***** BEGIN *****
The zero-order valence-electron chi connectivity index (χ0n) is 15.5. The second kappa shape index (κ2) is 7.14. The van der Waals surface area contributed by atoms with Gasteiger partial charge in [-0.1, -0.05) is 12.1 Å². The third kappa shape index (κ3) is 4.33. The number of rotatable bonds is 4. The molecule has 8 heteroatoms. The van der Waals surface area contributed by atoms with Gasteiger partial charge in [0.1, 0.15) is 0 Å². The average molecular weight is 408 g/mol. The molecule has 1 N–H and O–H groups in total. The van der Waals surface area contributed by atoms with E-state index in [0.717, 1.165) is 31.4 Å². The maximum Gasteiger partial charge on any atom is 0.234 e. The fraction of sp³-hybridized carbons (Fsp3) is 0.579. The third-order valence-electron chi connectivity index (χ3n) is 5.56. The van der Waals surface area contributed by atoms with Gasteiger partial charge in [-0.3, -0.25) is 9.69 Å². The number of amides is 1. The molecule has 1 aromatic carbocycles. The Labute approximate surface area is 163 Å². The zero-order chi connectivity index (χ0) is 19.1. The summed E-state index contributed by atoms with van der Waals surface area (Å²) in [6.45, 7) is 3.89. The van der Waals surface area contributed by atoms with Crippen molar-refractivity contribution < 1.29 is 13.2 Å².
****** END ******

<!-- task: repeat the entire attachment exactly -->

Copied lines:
The zero-order valence-electron chi connectivity index (χ0n) is 15.5. The second kappa shape index (κ2) is 7.14. The van der Waals surface area contributed by atoms with Gasteiger partial charge in [-0.1, -0.05) is 12.1 Å². The third kappa shape index (κ3) is 4.33. The number of rotatable bonds is 4. The molecule has 8 heteroatoms. The van der Waals surface area contributed by atoms with Gasteiger partial charge in [0.1, 0.15) is 0 Å². The average molecular weight is 408 g/mol. The molecule has 1 N–H and O–H groups in total. The van der Waals surface area contributed by atoms with E-state index in [0.717, 1.165) is 31.4 Å². The maximum Gasteiger partial charge on any atom is 0.234 e. The fraction of sp³-hybridized carbons (Fsp3) is 0.579. The third-order valence-electron chi connectivity index (χ3n) is 5.56. The van der Waals surface area contributed by atoms with Gasteiger partial charge in [-0.3, -0.25) is 9.69 Å². The number of amides is 1. The molecule has 1 aromatic carbocycles. The Labute approximate surface area is 163 Å². The zero-order chi connectivity index (χ0) is 19.1. The summed E-state index contributed by atoms with van der Waals surface area (Å²) in [6.45, 7) is 3.89. The van der Waals surface area contributed by atoms with Crippen molar-refractivity contribution < 1.29 is 13.2 Å².